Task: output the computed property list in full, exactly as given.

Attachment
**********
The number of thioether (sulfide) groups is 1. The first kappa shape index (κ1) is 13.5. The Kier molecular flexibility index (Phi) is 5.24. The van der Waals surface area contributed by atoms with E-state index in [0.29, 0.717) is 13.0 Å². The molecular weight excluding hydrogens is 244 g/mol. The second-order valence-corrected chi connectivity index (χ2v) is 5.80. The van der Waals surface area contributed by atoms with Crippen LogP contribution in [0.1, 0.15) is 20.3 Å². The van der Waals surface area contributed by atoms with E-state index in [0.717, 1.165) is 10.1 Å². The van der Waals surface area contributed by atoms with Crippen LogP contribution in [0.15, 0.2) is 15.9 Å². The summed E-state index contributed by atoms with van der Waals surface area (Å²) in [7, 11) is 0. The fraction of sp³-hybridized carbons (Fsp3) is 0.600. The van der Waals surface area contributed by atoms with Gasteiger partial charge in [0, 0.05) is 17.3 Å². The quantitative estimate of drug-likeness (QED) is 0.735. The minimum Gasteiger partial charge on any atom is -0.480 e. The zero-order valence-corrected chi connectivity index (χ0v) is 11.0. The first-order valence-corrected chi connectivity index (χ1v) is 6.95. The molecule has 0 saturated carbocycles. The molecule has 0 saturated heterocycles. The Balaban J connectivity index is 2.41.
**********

The number of thioether (sulfide) groups is 1. The first kappa shape index (κ1) is 13.5. The Kier molecular flexibility index (Phi) is 5.24. The van der Waals surface area contributed by atoms with E-state index in [0.29, 0.717) is 13.0 Å². The molecular weight excluding hydrogens is 244 g/mol. The second-order valence-corrected chi connectivity index (χ2v) is 5.80. The van der Waals surface area contributed by atoms with Crippen LogP contribution in [0.1, 0.15) is 20.3 Å². The van der Waals surface area contributed by atoms with E-state index in [0.717, 1.165) is 10.1 Å². The van der Waals surface area contributed by atoms with Crippen LogP contribution in [0.15, 0.2) is 15.9 Å². The summed E-state index contributed by atoms with van der Waals surface area (Å²) in [7, 11) is 0. The fraction of sp³-hybridized carbons (Fsp3) is 0.600. The van der Waals surface area contributed by atoms with Gasteiger partial charge in [0, 0.05) is 17.3 Å². The quantitative estimate of drug-likeness (QED) is 0.735. The minimum Gasteiger partial charge on any atom is -0.480 e. The zero-order valence-corrected chi connectivity index (χ0v) is 11.0. The first-order valence-corrected chi connectivity index (χ1v) is 6.95. The molecule has 0 saturated carbocycles. The molecule has 0 saturated heterocycles. The Balaban J connectivity index is 2.41.